NUTRITION

5 Surprising Effects of Eating Soy, Say Dietitians — Eat This Not That

5 Surprising Effects of Eating Soy, Say Dietitians — Eat This Not That


When you hear the word “soybeans,” the first things that may come to mind are all the health claims you remember from years ago. Wasn’t there talk about soy causing “man-boobs?” And what about those possible links to breast cancer, thyroid disease, and dementia? But those claims have not been clinically substantiated, according to experts at Harvard T.H. Chan School of Public Health.

“Soy is probably the most controversial nutrition topic out there,” says Kathryn Piper, RD, LD, a registered dietitian and founder of The Age-Defying Dietitian. “The different outcomes in the research are most likely related to the variations in how soy is studied.”

Soy can be safely consumed several times a week especially when eaten as an alternative to red and processed meats, say dietitians we spoke with.

“Numerous studies support the safety of 25 grams of soy protein per day,” says Piper. “Soy is nutrient-dense, providing protein, fiber, calcium, and B vitamins and it appears to have a positive impact on those with heart disease and diabetes and women in menopause.”

Let’s consider the potential benefits of eating more soy. Read on, and for more, don’t miss 4 Surprising Effects of Cottage Cheese.

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Soy is a rich source of protein, which is critical for repairing and building muscle. And as we’ve reported many times, muscle is metabolically active. The more muscle you have, the more calories you burn and the less fat you’re likely to carry on your frame.

Protein is also satiating, keeping you feeling full longer and fighting cravings for sugary carbohydrates. “Soy may play a positive role on insulin resistance, fatty acid metabolism, and other hormonal, cellular, or molecular changes associated with weight gain,” says medical review board member Lauren Manaker, MS, RDN, a registered dietitian nutritionist and founder of Nutrition Now Counseling.

A study in the International Journal of Medical Sciences that looked at soy’s impact on obese people found that consuming dietary soy protein regularly reduced body weight, fat mass, and cholesterol levels.

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While a diet rich in soy protein may help you lose weight and take some strain off your heart, there are other circulatory perks to gain from eating soy and soy products. “Soy can help lower cholesterol and reduce your risk of cardiovascular disease,” says Eatthis.com medical review board member Toby Amidor, MS, RD, author of Diabetes Create Your Plate Meal Prep Cookbook. She cites a 2019 meta-analysis published in the Journal of Nutrition, which found that soy protein reduced low-density lipoprotein, the so-called “bad” cholesterol, by 3 to 4% in adults.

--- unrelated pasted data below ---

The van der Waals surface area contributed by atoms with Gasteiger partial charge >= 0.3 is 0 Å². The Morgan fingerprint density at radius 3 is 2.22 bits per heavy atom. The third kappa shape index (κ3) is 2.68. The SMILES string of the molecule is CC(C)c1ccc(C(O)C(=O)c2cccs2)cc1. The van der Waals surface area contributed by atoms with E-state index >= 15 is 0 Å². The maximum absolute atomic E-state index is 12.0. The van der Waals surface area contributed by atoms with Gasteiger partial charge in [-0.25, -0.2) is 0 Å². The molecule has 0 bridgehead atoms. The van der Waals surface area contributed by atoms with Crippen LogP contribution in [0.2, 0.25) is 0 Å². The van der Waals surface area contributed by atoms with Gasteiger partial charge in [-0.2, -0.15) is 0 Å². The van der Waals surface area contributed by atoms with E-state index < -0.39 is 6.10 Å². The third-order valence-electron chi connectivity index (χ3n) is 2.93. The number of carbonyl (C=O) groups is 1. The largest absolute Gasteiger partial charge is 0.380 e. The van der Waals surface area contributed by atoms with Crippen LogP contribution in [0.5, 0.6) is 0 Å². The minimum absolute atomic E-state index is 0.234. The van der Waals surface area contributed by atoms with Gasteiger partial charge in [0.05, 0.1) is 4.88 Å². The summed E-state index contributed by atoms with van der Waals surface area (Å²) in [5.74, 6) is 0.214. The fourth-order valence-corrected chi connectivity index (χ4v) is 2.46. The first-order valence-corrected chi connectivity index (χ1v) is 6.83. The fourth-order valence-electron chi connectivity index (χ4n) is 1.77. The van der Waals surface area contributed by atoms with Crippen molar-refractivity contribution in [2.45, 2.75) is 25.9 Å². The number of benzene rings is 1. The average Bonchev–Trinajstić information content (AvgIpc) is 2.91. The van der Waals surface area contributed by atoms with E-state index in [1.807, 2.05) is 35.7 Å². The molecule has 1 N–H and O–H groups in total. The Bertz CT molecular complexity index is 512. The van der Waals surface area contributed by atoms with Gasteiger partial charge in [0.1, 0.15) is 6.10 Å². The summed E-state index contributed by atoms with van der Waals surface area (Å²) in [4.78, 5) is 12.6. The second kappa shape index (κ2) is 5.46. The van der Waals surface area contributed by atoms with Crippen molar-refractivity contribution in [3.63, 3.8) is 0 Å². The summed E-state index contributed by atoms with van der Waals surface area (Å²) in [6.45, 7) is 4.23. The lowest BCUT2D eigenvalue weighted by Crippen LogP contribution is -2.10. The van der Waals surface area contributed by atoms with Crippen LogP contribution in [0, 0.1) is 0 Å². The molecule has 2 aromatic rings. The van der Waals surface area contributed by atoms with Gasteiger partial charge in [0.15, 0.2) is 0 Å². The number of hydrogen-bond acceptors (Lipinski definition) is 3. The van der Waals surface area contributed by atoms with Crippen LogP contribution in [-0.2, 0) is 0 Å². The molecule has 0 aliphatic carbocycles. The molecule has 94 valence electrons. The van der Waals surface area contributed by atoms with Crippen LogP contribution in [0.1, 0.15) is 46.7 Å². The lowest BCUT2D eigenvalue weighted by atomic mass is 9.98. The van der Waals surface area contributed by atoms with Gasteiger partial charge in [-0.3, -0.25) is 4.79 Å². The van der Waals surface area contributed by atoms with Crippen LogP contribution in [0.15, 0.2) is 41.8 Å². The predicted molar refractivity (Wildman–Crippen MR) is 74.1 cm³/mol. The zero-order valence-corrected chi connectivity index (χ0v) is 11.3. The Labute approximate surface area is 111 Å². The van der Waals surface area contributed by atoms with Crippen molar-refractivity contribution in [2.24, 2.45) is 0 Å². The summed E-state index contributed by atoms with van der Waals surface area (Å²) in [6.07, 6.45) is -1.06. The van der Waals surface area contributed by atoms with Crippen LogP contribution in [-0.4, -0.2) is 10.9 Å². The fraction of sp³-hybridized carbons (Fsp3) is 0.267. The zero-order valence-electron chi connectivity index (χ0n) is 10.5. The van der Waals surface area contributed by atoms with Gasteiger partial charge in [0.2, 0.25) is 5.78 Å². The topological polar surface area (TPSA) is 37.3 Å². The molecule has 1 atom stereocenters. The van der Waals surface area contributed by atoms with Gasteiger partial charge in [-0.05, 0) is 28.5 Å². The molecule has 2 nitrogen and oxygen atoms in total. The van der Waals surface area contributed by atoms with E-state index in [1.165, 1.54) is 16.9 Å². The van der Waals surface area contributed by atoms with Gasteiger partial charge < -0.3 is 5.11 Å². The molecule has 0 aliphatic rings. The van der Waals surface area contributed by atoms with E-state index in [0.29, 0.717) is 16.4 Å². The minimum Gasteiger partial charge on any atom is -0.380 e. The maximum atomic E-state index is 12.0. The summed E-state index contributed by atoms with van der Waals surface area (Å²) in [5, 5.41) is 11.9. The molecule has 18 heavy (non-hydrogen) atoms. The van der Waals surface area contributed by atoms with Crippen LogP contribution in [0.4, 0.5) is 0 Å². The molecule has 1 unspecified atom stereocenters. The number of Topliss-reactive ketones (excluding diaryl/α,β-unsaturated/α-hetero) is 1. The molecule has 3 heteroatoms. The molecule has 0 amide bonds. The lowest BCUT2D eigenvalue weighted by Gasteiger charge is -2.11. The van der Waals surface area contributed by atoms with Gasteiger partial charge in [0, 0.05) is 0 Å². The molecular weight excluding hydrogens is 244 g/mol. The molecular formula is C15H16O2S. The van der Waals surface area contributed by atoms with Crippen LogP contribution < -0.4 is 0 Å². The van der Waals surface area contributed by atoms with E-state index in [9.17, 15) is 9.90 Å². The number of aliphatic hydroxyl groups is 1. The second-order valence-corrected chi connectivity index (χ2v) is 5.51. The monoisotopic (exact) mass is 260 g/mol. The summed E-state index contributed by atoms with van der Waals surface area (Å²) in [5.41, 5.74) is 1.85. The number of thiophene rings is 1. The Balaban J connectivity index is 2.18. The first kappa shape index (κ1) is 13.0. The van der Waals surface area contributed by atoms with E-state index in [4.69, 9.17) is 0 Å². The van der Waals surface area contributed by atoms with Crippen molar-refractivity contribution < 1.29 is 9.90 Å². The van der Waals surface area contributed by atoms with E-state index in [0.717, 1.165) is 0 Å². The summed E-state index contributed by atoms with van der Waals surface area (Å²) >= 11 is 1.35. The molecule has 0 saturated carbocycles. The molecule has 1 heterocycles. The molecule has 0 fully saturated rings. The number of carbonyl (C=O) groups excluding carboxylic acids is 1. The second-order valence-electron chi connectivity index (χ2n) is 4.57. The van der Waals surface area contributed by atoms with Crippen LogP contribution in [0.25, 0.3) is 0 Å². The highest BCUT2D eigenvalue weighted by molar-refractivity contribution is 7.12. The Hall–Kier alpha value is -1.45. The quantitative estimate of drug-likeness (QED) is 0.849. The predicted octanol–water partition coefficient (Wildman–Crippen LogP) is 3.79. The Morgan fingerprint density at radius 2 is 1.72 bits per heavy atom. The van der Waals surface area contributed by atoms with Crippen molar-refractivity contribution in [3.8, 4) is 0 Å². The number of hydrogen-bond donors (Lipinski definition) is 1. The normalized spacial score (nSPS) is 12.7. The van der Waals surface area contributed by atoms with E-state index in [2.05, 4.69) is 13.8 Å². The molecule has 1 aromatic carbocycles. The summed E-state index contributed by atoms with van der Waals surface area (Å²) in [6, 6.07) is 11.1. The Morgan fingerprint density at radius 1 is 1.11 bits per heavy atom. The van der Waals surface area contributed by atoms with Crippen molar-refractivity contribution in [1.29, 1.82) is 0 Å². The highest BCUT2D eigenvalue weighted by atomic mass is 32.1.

RELATED: The Best Proteins for Lowering Cholesterol, Says Dietitian

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Two other conditions play a key role in heart disease, heart attacks, and strokes that eating more soy may alleviate—high blood pressure and inflammation, says Amidor.

Chronic low-grade inflammation is a condition where the immune system cells consistently flood the body due to poor diet, smoking, alcohol abuse, and other lifestyle factors. This covert assault may damage tissues, such as the linings of arteries, which can trigger another silent killer—high blood pressure.

Both inflammation and high blood pressure may cause plaques to develop in arteries that can break off and trigger blood clots that initiate heart attacks and strokes. Two recent studies suggest supplementing the diet with soy protein may reduce blood pressure and chronic inflammation.

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As you get older, your risk of osteoporosis increases. Half of all adults over 50, some 54 million Americans (including men), are at risk of breaking a bone due to low bone density, according to the National Osteoporosis Foundation. Eating more soy may help protect you from fractures.

“The isoflavones in soy foods are linked to improved bone mineral density and preventing osteoporosis-related bone loss, regardless of your weight,” says Manaker. Isoflavones are a type of phytoestrogen, a plant-derived compound that’s found in more abundance in soybeans and soy products than in any other food.

RELATED: #1 Best Supplement for Strong Bones After 50, Says Dietitian

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High levels of estrogen have been associated with breast cancer. For that reason, women with breast cancer on hormone therapy were once told to avoid eating soy products. However, moderate soy consumption—up to two servings of tofu, soy milk, or edamame daily—does not increase the risk of breast cancer, according to the Mayo Clinic. And eating soy products may actually have a protective effect, according to a large study in the journal Cancer, which found that isoflavone, the major phytoestrogen in soy, was associated with reduced mortality from not just breast cancer but all causes.

Other research published in 2022 by the American Association for Cancer Research found that soy might protect young girls from developing breast cancer later in life, says Amidor. The study looked at the diets of 329 girls from puberty until 2 years after first menstruation and found an inverse association between soy consumption and absolute fibroglandular volume, which is indicative of a lower risk of breast cancer.

Jeff Csatari

Jeff Csatari, a contributing writer for Eat This, Not That!, is responsible for
editing Galvanized Media books and magazines and for advising journalism
students through the Zinczenko New Media Center at Moravian University in Bethlehem, PA. Read more

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